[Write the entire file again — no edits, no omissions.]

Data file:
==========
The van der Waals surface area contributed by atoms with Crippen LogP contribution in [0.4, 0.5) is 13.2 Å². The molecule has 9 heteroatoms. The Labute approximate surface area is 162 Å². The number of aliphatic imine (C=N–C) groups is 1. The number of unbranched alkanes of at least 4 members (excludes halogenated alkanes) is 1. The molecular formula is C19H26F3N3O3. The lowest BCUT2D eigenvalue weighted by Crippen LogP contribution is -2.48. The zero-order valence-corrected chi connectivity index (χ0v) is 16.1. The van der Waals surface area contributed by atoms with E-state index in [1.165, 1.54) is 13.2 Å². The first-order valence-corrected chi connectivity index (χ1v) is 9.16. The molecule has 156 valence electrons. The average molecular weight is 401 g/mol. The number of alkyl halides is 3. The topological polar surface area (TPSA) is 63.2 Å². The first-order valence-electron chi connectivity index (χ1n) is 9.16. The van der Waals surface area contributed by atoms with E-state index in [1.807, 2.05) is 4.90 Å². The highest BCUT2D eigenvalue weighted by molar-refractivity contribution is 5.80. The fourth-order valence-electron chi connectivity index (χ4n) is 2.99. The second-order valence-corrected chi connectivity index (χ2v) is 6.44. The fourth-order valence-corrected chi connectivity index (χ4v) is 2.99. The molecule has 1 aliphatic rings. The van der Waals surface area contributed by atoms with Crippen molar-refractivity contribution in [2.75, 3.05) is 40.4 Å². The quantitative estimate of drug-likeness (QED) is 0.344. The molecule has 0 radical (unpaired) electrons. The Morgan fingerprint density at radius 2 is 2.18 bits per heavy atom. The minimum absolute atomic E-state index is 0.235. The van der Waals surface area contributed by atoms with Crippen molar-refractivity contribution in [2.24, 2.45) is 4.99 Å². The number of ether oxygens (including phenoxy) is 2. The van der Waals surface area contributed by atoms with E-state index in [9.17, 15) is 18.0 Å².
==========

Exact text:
The van der Waals surface area contributed by atoms with Crippen LogP contribution in [0.4, 0.5) is 13.2 Å². The molecule has 9 heteroatoms. The Labute approximate surface area is 162 Å². The number of aliphatic imine (C=N–C) groups is 1. The number of unbranched alkanes of at least 4 members (excludes halogenated alkanes) is 1. The molecular formula is C19H26F3N3O3. The lowest BCUT2D eigenvalue weighted by Crippen LogP contribution is -2.48. The zero-order valence-corrected chi connectivity index (χ0v) is 16.1. The van der Waals surface area contributed by atoms with E-state index in [1.165, 1.54) is 13.2 Å². The first-order valence-corrected chi connectivity index (χ1v) is 9.16. The molecule has 156 valence electrons. The average molecular weight is 401 g/mol. The number of alkyl halides is 3. The topological polar surface area (TPSA) is 63.2 Å². The first-order valence-electron chi connectivity index (χ1n) is 9.16. The van der Waals surface area contributed by atoms with E-state index in [1.807, 2.05) is 4.90 Å². The highest BCUT2D eigenvalue weighted by molar-refractivity contribution is 5.80. The fourth-order valence-electron chi connectivity index (χ4n) is 2.99. The second-order valence-corrected chi connectivity index (χ2v) is 6.44. The fourth-order valence-corrected chi connectivity index (χ4v) is 2.99. The molecule has 1 aliphatic rings. The van der Waals surface area contributed by atoms with Crippen molar-refractivity contribution in [2.75, 3.05) is 40.4 Å². The quantitative estimate of drug-likeness (QED) is 0.344. The molecule has 0 radical (unpaired) electrons. The Morgan fingerprint density at radius 2 is 2.18 bits per heavy atom. The minimum absolute atomic E-state index is 0.235. The van der Waals surface area contributed by atoms with Crippen molar-refractivity contribution in [2.24, 2.45) is 4.99 Å². The number of ether oxygens (including phenoxy) is 2. The van der Waals surface area contributed by atoms with E-state index in [9.17, 15) is 18.0 Å².